Thursday, February 27, 2014

#Matsuhisa and Mocha Cookies (It got a little better!)

The evening began with the pass off of fudge brownies filled with cookie dough and a bunch of coffee mocha cookies. (I keep my cookies in a giant zip lock bag so they stay moist. I can assure you that when the bag is opened it smells like a just brewed cup of coffee.) A Paul Prudhomme recipe produced these cookies and I have no idea what took me so long to bake them. This is an adult cookie, rich, with a dense, chewy texture, not too sweet and with the addition of chocolate, makes me almost want to call these Frappucino cookies, but I won't.

Alex Odie San ( a term of respect in Japanese) Odenator is currently working in  Matushisa in Vail. It is a vast, modern restaurant but the sushi bar is quite small and therefore quite quaint, to sit in. Not quaint because of the decor, but because of the close, warm feeling you get from sitting there. The three of us were seated and then the show began. It was a show that deserved about ten standing ovations and I hope to give them at least two every time I go back.

Matsuhisa is a well known Japanese restaurant that combines Peruvian and Argentinian elements into its truly unique cuisine. It also adds a bit of kokoro or heart that can be felt in every dish. Nobu is a classically trained sushi chef who has had enormous influence around the world. Trust me, this man does food like no other. Nobu Matsuhisa has many restaurants around the world that bear the name of either Nobu or Matsuhisa and for the first time, I was able to try fresh wasabi and fresh hearts of palm.

Fresh Hearts of Palm Salad
 I was able to watch the sushi chefs prepare sushi "new style" which is when they sear the sushi with a torch for a brief few seconds before serving. The results are outstanding. 

My mother is a big fan of Nobu. She has enjoyed his food in New York and Las Vegas and on a ship cruising around South America. After reading this I know she will wish that she was with us at the sushi bar. The funny thing is that when I was 14 or so I remember my younger brother choosing for his birthday to eat at a Japanese restaurant in Chicago.(This was when there weren't Tokyo Joe's on every corner, no one had even heard of sushi and probably not tempura or teriyaki either! I'm not sure why he chose Japanese other than maybe he was enamored with the Japanese exchange student that stayed with us one summer. One night the students had a get together and put on their kimonos and we were all awed with the gorgeous sight.) In any case, we were seated behind rice paper doors in our own private room. Truth be told I remember walking out of there after what I'm sure was an expensive meal and the first words, as I recall, out of my father's mouth were something like,"I'm still hungry. Who wants ice cream?"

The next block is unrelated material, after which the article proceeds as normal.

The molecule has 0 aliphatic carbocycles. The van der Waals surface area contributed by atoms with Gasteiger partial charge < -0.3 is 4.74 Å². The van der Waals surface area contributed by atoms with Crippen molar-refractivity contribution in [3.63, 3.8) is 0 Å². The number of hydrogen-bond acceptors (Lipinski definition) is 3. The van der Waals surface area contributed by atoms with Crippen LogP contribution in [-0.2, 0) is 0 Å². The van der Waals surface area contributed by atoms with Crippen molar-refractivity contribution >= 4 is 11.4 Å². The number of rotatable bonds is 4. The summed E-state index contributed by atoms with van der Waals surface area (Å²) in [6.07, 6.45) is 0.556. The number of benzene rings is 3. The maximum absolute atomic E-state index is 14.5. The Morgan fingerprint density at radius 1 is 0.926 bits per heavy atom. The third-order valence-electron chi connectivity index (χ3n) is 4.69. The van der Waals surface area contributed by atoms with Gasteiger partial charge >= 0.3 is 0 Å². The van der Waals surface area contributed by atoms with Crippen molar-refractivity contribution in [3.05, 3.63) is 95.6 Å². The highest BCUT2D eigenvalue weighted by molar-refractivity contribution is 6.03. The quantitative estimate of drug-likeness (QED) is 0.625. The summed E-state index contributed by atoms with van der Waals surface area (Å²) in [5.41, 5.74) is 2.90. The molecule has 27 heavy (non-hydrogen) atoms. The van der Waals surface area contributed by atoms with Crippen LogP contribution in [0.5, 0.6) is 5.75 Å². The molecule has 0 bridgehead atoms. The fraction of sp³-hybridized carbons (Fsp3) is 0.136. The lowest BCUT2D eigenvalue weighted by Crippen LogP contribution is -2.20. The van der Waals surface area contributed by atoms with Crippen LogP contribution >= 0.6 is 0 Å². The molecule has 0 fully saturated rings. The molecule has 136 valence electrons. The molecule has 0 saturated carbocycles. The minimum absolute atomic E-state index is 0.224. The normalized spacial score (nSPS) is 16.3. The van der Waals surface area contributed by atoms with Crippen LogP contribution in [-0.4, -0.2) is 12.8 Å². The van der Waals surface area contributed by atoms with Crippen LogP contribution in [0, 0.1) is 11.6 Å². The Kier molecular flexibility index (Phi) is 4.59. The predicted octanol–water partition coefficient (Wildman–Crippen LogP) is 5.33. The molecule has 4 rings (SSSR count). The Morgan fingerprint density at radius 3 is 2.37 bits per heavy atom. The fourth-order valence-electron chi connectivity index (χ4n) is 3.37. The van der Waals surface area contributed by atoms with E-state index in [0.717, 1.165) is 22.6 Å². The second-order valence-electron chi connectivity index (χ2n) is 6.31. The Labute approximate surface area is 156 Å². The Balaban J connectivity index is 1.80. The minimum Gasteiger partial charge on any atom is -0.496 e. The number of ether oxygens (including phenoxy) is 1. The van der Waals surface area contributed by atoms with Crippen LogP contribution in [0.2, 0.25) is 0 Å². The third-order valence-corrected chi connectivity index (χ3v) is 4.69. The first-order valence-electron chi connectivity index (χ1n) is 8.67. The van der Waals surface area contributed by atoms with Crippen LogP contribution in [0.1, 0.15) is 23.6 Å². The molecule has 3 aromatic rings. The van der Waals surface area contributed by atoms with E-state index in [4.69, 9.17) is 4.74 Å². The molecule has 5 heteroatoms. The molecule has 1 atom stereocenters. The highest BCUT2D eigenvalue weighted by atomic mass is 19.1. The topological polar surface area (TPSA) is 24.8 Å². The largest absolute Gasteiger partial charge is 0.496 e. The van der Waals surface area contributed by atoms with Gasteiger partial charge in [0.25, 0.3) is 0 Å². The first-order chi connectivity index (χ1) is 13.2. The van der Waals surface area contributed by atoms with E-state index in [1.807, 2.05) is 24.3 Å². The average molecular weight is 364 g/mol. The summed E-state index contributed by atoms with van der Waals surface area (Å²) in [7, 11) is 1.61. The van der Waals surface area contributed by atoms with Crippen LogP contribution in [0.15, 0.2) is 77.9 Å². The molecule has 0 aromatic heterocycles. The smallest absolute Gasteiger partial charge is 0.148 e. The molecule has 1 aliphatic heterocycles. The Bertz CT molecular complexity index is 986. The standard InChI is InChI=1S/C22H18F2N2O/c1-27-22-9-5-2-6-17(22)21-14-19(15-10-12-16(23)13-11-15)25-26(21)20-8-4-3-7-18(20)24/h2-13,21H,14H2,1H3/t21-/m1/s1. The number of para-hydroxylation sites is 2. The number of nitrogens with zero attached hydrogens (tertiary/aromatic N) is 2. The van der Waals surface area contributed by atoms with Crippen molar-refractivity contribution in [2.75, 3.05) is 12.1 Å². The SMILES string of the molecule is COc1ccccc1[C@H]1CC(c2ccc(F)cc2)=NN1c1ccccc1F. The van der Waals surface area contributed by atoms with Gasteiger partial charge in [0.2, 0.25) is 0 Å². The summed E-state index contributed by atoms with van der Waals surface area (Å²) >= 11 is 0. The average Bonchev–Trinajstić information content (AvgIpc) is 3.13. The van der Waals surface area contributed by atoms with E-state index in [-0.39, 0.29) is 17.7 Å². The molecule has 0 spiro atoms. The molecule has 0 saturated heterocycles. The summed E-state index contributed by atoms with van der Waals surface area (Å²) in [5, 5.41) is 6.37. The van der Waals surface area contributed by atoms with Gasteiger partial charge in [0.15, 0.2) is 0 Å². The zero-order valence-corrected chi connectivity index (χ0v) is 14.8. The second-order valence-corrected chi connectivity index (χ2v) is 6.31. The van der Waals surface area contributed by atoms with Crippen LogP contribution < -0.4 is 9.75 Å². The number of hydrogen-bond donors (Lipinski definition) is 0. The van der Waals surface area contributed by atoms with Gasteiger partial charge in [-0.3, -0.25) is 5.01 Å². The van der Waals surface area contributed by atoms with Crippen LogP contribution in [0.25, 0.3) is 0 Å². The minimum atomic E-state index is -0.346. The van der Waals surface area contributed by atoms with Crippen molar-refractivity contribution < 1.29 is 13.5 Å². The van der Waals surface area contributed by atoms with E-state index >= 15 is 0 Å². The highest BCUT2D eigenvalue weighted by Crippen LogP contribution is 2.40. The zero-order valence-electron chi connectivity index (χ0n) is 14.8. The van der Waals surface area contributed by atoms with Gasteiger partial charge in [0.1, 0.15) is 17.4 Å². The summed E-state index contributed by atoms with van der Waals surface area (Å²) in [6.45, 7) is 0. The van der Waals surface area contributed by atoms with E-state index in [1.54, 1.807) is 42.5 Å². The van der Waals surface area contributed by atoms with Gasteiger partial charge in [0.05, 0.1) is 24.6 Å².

It took a long time for me to want Japanese food again. Many years later a girlfriend dragged me to lunch and proceeded to teach me the art of eating sushi. From then on I was hooked. And luckily in Denver we have a few really good Japanese places. But not like Matsuhisa; Matsuhisa with a touch of Peruvian spices thrown here and there.

I finally was able to taste Nobu's signature broiled black cod with miso, but in my humble opinion, it is the sea bass with black bean sauce that I fell in love with.

Broiled Black Cod with Miso
 But then I also fell in love with the scallops with jalapeno relish served over Brussels sprouts. I mean look at these. Love at first sight, right? 

Scallops with Jalapeno Relish